Of course, one way to repair that damage might be to simply stop reading these texts altogether, just as we have largely stopped reading the other texts of terror that have caused so much pain for enslaved peoples, for women, and for all those who are marginalized and oppressed. I believe this would in fact be a better choice than to continue to use these texts uncritically.

But I think we can do even better. Because if we merely ignore these harmful texts and pretend they don’t exist, then we fail to grapple with–and we fail to heal–the harm they have done.

I want to suggest that if we are courageous enough to face the church’s painful history, then Holy Week might actually become a week of deep healing. A week in which we intentionally atone for the Jewish blood that has been shed in the name of Christ. And this would be a great gift to the world.

In Jewish tradition, there are two kinds of atonement. If we have done something to harm our relationship with God, then the way to atone is to to ask God for forgiveness. On the other hand, if our actions have harmed another human being, then simply praying to God cannot bring atonement. If we have harmed another, then we must go to that person directly and ask forgiveness. Only then can real atonement take place.

If this is true, then Holy Week, with all its terrible historical baggage, begins to look like an opportunity. An opportunity for great healing. An opportunity for reconciliation with our closest spiritual relations.

I wonder what this kind of atonement and reconciliation might look like for us this week?

Maybe you’ll feel called to do some reading about what scholars think really happened to Jesus that week in Jerusalem so long ago. If you’d like to do this, there are books here that you are more than welcome to take with you today.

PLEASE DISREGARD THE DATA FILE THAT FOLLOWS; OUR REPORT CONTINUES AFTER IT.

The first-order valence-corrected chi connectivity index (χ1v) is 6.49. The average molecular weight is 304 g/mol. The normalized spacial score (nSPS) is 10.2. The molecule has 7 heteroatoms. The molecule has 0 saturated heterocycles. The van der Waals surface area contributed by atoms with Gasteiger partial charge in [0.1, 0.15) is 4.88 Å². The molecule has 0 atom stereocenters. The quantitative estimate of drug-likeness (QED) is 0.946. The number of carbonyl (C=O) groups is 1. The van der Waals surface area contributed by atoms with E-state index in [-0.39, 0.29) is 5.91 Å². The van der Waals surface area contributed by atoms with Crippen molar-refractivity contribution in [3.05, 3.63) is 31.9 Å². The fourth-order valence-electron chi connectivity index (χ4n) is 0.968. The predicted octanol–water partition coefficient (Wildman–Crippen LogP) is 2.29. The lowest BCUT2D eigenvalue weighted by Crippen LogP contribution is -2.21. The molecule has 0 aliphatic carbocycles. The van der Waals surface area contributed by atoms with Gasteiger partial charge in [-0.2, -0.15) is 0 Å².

Maybe you’ll want to reach out to a Jewish friend and invite them to have coffee or take a walk, and talk together about the pain that each of you brings to this complicated week.


Maybe you’ll want to spend some time in prayer this week, asking God for guidance about what particular act of healing and atonement might be yours to make. And then perhaps you’ll go out and undertake that act of healing.

What I know for sure is that if there is any congregation in the world that can muster the courage to confront the church’s history and go into this week as healers and peacemakers, it is this one.

This morning, as we step together into this holy and terrible week, we seek to follow, day by day, the one we call Teacher: the one who rides into Jerusalem today on the back of a donkey, the  very symbol of humility and patience. This week, day by day, we seek to follow the one we call Healer: the one who, on Thursday night, will kneel to gently wash the dusty feet of his friends. This week, day by day, we seek to follow the one we call Savior: the one who on Friday will choose death on a cross rather than let anyone–anyone–shed blood in his name.

Together, this week and always, we follow the one we call the Prince…of Peace. Thanks be to God.